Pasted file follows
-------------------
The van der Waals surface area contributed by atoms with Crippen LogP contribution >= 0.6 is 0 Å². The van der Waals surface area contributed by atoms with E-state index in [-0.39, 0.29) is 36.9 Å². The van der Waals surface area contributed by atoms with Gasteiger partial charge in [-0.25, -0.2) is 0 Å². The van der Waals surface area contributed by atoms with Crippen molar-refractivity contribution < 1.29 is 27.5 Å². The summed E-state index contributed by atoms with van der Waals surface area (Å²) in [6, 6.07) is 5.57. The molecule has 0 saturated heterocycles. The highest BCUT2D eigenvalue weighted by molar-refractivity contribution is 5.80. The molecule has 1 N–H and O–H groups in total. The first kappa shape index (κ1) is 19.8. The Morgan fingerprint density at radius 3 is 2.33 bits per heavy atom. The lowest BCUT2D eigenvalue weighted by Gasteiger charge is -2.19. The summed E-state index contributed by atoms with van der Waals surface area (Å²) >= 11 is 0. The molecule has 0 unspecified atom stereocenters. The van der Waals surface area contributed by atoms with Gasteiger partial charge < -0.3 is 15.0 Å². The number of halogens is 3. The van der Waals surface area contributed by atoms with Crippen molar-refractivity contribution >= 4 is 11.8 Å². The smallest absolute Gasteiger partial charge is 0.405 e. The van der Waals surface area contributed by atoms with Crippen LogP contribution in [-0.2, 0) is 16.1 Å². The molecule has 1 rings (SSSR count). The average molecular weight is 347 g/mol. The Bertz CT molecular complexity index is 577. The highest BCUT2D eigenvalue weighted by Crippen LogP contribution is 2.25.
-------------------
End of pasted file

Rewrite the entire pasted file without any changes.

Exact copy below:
The van der Waals surface area contributed by atoms with Crippen LogP contribution >= 0.6 is 0 Å². The van der Waals surface area contributed by atoms with E-state index in [-0.39, 0.29) is 36.9 Å². The van der Waals surface area contributed by atoms with Gasteiger partial charge in [-0.25, -0.2) is 0 Å². The van der Waals surface area contributed by atoms with Crippen molar-refractivity contribution < 1.29 is 27.5 Å². The summed E-state index contributed by atoms with van der Waals surface area (Å²) in [6, 6.07) is 5.57. The molecule has 0 saturated heterocycles. The highest BCUT2D eigenvalue weighted by molar-refractivity contribution is 5.80. The molecule has 1 N–H and O–H groups in total. The first kappa shape index (κ1) is 19.8. The Morgan fingerprint density at radius 3 is 2.33 bits per heavy atom. The lowest BCUT2D eigenvalue weighted by Gasteiger charge is -2.19. The summed E-state index contributed by atoms with van der Waals surface area (Å²) >= 11 is 0. The molecule has 0 unspecified atom stereocenters. The van der Waals surface area contributed by atoms with Gasteiger partial charge < -0.3 is 15.0 Å². The number of halogens is 3. The van der Waals surface area contributed by atoms with Crippen molar-refractivity contribution >= 4 is 11.8 Å². The smallest absolute Gasteiger partial charge is 0.405 e. The van der Waals surface area contributed by atoms with Crippen LogP contribution in [-0.2, 0) is 16.1 Å². The molecule has 1 rings (SSSR count). The average molecular weight is 347 g/mol. The Bertz CT molecular complexity index is 577. The highest BCUT2D eigenvalue weighted by Crippen LogP contribution is 2.25.